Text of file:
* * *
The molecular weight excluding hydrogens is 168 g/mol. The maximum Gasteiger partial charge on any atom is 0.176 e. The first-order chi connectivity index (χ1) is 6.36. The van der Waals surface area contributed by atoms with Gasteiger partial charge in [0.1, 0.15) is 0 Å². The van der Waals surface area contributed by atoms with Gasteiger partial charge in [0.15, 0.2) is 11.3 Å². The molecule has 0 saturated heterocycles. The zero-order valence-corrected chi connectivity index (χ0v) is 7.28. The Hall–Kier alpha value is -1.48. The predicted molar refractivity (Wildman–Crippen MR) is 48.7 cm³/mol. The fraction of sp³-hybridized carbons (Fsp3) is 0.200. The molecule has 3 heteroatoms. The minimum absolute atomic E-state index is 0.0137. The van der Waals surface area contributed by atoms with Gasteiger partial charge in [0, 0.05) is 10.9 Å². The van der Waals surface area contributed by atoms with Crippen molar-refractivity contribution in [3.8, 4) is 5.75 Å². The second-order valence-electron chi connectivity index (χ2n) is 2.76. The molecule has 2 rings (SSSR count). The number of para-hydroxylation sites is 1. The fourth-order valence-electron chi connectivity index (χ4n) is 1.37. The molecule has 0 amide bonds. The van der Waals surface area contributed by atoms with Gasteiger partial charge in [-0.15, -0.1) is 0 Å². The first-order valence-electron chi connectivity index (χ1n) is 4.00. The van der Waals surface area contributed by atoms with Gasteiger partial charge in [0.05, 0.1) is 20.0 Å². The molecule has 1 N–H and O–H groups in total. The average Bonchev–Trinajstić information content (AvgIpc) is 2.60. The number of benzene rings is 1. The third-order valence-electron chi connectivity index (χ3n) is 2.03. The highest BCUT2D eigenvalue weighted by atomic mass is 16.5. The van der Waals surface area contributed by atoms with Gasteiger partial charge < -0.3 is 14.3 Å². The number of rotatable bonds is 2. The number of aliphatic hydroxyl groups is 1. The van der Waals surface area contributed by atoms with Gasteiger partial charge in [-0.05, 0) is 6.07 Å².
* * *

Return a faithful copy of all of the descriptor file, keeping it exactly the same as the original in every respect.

The molecular weight excluding hydrogens is 168 g/mol. The maximum Gasteiger partial charge on any atom is 0.176 e. The first-order chi connectivity index (χ1) is 6.36. The van der Waals surface area contributed by atoms with Gasteiger partial charge in [0.1, 0.15) is 0 Å². The van der Waals surface area contributed by atoms with Gasteiger partial charge in [0.15, 0.2) is 11.3 Å². The molecule has 0 saturated heterocycles. The zero-order valence-corrected chi connectivity index (χ0v) is 7.28. The Hall–Kier alpha value is -1.48. The predicted molar refractivity (Wildman–Crippen MR) is 48.7 cm³/mol. The fraction of sp³-hybridized carbons (Fsp3) is 0.200. The molecule has 3 heteroatoms. The minimum absolute atomic E-state index is 0.0137. The van der Waals surface area contributed by atoms with Gasteiger partial charge in [0, 0.05) is 10.9 Å². The van der Waals surface area contributed by atoms with Crippen molar-refractivity contribution in [3.8, 4) is 5.75 Å². The second-order valence-electron chi connectivity index (χ2n) is 2.76. The molecule has 2 rings (SSSR count). The number of para-hydroxylation sites is 1. The fourth-order valence-electron chi connectivity index (χ4n) is 1.37. The molecule has 0 amide bonds. The van der Waals surface area contributed by atoms with Gasteiger partial charge in [-0.15, -0.1) is 0 Å². The first-order valence-electron chi connectivity index (χ1n) is 4.00. The van der Waals surface area contributed by atoms with Gasteiger partial charge in [0.05, 0.1) is 20.0 Å². The molecule has 1 N–H and O–H groups in total. The average Bonchev–Trinajstić information content (AvgIpc) is 2.60. The number of benzene rings is 1. The third-order valence-electron chi connectivity index (χ3n) is 2.03. The highest BCUT2D eigenvalue weighted by atomic mass is 16.5. The van der Waals surface area contributed by atoms with Gasteiger partial charge < -0.3 is 14.3 Å². The number of rotatable bonds is 2. The number of aliphatic hydroxyl groups is 1. The van der Waals surface area contributed by atoms with Gasteiger partial charge in [-0.05, 0) is 6.07 Å².